Paranoia + the Rod It Rode in On
Paranoia + the Rod It Rode in On
By Eugene S. Robinson
WHY YOU SHOULD CARE
Sucking in bed should be literal and not figurative.
By Eugene S. Robinson
This week’s column includes a bonus clip (up top) from OZY’s Valentine’s Day event: Sex With Eugene, Live! Enjoy.
Bromance: The Bad Kind
EUGENE, SIR: Is there a protocol for how much time after breaking up with someone that your friends can start dating them? My best friend has done this to me more than three times, and this last time it was just five months after we broke up. Seems short to me. He’s not snaky about it and asks first, but still. —DH
Dear Dirty Harry: What you’re really asking is: “Am I sucker for not feeling worse about this?” Or, maybe a skosh more significantly, is it weird that we’re doing what’s clearly “a thing”? By “thing,” I mean the possibility that you and your friend are communicating with each other via the women. Maybe you all should just drop the pretense/necessity of the woman in total and start to deal with what’s at the root of your continual “Eskimo brotherhood” (an old-timey, completely politically incorrect phrase for men who have sex with the same woman). And finally, in the spirit of deep, deep, deep paranoia, the question could be: Is Iago really waiting until after?
All pertinent questions and queries, but let’s look at it a different way. That is, the remora-esque nature of your friendship — or, is parasitism a reasonable basis upon which to conduct a friendship? He’s collecting your castaways. (I’m assuming that he’s not just scooping up women who have dumped you, which would just make you a not very effective pimp.) And while he might be lowering the Post-Relationship Misery Index, wherein you have to indulge an ex’s general unhappiness and disgust with you, he’s also a freeloader, a greedy bread gobbler, a work-shy individual whose continued presence in your life can’t be good for your life, since when the question is asked — “What’s he contributing?” — the answer might help you chart a path to your collective future: nothing. Especially since every ex of yours will more than likely find someone other than/better than you without his able assistance.
So what’s he bringing to the party? Not for me to know but for you to figure out. It’s not the amount of time that’s the post-relationship issue; it’s the fact that this has now become a habit. Good luck.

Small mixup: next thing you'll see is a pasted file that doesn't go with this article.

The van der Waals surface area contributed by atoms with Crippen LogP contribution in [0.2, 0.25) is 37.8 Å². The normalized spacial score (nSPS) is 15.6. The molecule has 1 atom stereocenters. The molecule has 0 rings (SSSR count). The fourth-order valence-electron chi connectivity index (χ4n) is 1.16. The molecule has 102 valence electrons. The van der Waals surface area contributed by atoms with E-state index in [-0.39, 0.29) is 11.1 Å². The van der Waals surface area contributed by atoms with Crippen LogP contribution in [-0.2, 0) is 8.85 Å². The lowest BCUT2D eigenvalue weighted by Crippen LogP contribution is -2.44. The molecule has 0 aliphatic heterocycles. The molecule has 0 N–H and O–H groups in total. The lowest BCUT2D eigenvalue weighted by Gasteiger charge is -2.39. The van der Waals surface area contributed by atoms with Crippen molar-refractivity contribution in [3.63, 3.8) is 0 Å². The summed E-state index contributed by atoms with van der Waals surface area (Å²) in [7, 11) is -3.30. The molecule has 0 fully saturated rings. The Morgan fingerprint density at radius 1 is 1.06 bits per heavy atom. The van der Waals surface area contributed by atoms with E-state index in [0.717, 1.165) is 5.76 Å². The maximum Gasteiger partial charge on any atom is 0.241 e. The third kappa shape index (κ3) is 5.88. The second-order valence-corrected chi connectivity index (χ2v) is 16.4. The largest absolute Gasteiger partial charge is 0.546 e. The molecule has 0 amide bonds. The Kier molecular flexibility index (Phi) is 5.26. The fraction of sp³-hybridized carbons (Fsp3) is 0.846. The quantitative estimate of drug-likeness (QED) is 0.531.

Mutual-Aid Sex Society
EUGENE, SIR: My husband and I enjoy a healthy sex life and do what other healthy couples do. We’re in our thirties and sometimes enjoy porn as part of our lovemaking. We start out watching, get hot and get into it. Last week I followed his eyes to the screen and the woman on it, and it started to bother me. I’m not some perfect porn star and am carrying a little extra weight, but this is what turns him on. Now I can’t watch anymore, and he’s noticed. Should I bring it up or just get over it? — Name withheld by request
Dear The Eyes Have It: You’ve got to bring it up. But you’re in the grips of one of the least helpful things ever: paranoia. While Charlie Manson claimed that paranoia was awareness, if you scratch a little deeper, you’ll notice that paranoia leads no one to believe that someone is going to deliver a million dollars to their doorstep. Nope. It trends toward the darker end, and so it self-selects; a loving, giving and game sex partner becomes a horndog who hates your body. Paranoia takes a pleasurable pastime you both enjoyed and turns it into a miserable accounting of your faults.
Now … this could just be a case of you being “woke,” or it could be the whole paranoia piece. Or both. The reality of it is a shirt that served your purposes six years ago might not stylistically serve your purposes now. That’s called evolution. It happens. However, there are a few things that are known. You both have enjoyed filmic depictions of sexual activity as an adjunct to your sexual activity. As you march through your thirties, filmic depictions of others’ sexual activities are filling you with a certain amount of agita. Not the films themselves, necessarily, but most certainly the people in the films.
So, the solution seems clear: Make your own. So you’re in the movie and you’re watching the movie you’re in. It’s wonderfully meta and gets back to the whole “forsaking all others” deal. Deal?
EUGENE, SIR: I slept with my sister’s husband before they dated, and I told her I had before they got married. We went to the same college. Years ago. But this last holiday season, she had a few too many drinks and brought it up in a weird, uncomfortable way. It seems clear that she’s not over this, and so, is there anything I can do to normalize this? I don’t want to see less of my sister, and we have never lied to each other. The husband is totally normal with me now as well. —Lucy
Dear Ms. Van Pelt: You did all of what any reasonable person could have done. You disclosed early. You’ve been a straight shooter, it sounds like. And continue to be, unless there’s something you’re not telling me. Nope. This is not your cross to bear. However, conjoined with “a few too many drinks,” this may always be “weird and uncomfortable.” This should not surprise you, as the old adage is more true than not — a drunk person’s words are a sober person’s thoughts. You can’t have imagined that, even though she’s been fine with it, it was easy to be fine with it, and who knows what those drunk eyes saw? Maybe a look that seemed significant? Maybe a comment? Is she the older sister? The younger?
Who knows? Your desire, in any case, seems to be to have fewer such incidents, so I’d address it. In a non-holiday, non-few-too-many setting. Just ask: Does it ever bother you, and how and why and can we stop it from bothering you while knowing that history can’t be undone? The point here is not to have these questions answered. The point here is to ask the questions. Which is a way to identify the problem by way of a solution. Good luck.